A common feature of the loss of community was the erosion of mahalle social life by families owning TVs and the disappearance of open-air cinema.
The TV series Perihan Abla began screening in 1986, portraying the interconnectedness of the lives of mahalle people—middle class, Turkish, and Muslim.
From 1978 the architect Cengiz Bektaş was the pioneer of restoration in Kuzguncuk, inspiring artists and professionals even before the wave of gentrification from the 1990s. His goal was to foster a sense of care and responsibility among residents, based on its (earlier) history of multiethnic tolerance. His work began from the dwellings said to have been occupied by a former Armenian artisan community near the ferry, but it didn’t actually bring this history to light.
Gentrification (common to various other districts of Istanbul) is a “lifestyle preference of a particular population”; but by contrast with earlier residents, it is typically led by smaller families, from urban backgrounds, well educated, with both spouses in work, connected to the outside world.
However, community in Kuzguncuk fails not only because of gentrification but simply because the same social and political divisions that fragment Istanbul society are also present in Kuzguncuk.
While the media mostly portrays a romanticised fairytale, a 2002 novel evoked the social changes of the 1960s, with the influx of new rural migrants.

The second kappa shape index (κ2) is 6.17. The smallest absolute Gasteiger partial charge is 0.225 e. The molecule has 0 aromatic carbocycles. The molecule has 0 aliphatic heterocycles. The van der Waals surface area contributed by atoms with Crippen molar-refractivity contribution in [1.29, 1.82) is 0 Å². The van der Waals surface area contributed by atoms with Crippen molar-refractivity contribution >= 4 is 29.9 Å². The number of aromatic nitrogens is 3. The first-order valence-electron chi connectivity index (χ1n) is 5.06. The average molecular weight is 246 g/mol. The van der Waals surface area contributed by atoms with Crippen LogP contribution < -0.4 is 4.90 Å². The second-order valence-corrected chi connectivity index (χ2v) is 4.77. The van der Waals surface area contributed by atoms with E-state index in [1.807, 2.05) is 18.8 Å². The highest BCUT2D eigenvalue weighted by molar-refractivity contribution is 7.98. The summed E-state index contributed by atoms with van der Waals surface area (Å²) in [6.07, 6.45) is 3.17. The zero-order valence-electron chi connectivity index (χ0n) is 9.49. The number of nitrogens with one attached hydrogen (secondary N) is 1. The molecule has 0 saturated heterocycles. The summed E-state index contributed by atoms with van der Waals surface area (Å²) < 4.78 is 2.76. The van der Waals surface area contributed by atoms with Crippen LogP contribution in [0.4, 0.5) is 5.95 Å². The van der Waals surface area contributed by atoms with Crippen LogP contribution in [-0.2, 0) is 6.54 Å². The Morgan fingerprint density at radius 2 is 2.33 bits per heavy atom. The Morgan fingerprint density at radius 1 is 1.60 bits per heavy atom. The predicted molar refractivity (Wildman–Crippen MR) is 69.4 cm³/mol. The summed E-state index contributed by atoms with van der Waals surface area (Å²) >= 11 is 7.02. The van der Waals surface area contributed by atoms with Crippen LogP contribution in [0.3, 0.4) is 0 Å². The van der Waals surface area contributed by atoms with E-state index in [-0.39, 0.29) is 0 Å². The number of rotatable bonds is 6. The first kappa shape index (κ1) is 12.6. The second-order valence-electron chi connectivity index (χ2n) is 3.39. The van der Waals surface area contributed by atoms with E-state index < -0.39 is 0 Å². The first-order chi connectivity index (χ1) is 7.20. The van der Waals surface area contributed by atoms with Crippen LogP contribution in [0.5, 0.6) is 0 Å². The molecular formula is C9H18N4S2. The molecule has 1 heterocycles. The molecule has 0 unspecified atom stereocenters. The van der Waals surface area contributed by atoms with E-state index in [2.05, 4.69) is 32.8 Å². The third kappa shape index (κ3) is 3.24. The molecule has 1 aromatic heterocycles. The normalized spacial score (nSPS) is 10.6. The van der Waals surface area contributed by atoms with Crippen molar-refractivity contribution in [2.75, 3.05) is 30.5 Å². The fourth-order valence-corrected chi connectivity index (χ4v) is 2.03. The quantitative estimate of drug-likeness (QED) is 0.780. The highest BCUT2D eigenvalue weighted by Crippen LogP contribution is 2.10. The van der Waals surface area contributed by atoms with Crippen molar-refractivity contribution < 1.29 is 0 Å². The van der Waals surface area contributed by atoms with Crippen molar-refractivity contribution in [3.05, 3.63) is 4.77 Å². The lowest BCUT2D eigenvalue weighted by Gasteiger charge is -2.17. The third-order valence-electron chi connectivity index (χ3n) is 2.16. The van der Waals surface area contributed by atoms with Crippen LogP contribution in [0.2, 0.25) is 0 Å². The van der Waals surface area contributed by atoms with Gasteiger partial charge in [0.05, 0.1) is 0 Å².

However unintentionally, the narrative of peace and tolerance embedded in the landscape of collective memory mahalle works to support the nationalist historical narrative of Istanbul life in that it obscures the traumas and events that pushed out the minority communities.
As we saw above, the Armenian church near the ferry dates from 1835, but the mosque next to it was only built in 1952. The church and the mosque seem to suggest that cosmopolitanism is alive and well in Kuzguncuk; what remains unspoken is the fact that the congregation of the 19th-century church is gone, replaced by the Muslims who attend the 20th-century mosque.
In Chapter 3 Mills discusses the “contested space” of the Bostan market garden, established by the Kuzguncuk Neighbourhood Association since 2000—another major symbol for nostalgia and community.
In a common instance of illegal expropriation, the state had confiscated the garden from a Greek family in 1977. Mills becomes aware of her own emotional investment in the project through a “disturbing and exhilarating” meeting with the last descendant of the original Greek owners, who embodied the sense of loss; her claims to the land and those of the Association turned out to be incompatible.
For some time after 1977 the status of the space was in limbo. Opposition to planned development grew from 1992, part of the wider protest movement against corruption, and further stimulated by the 1999 earthquake.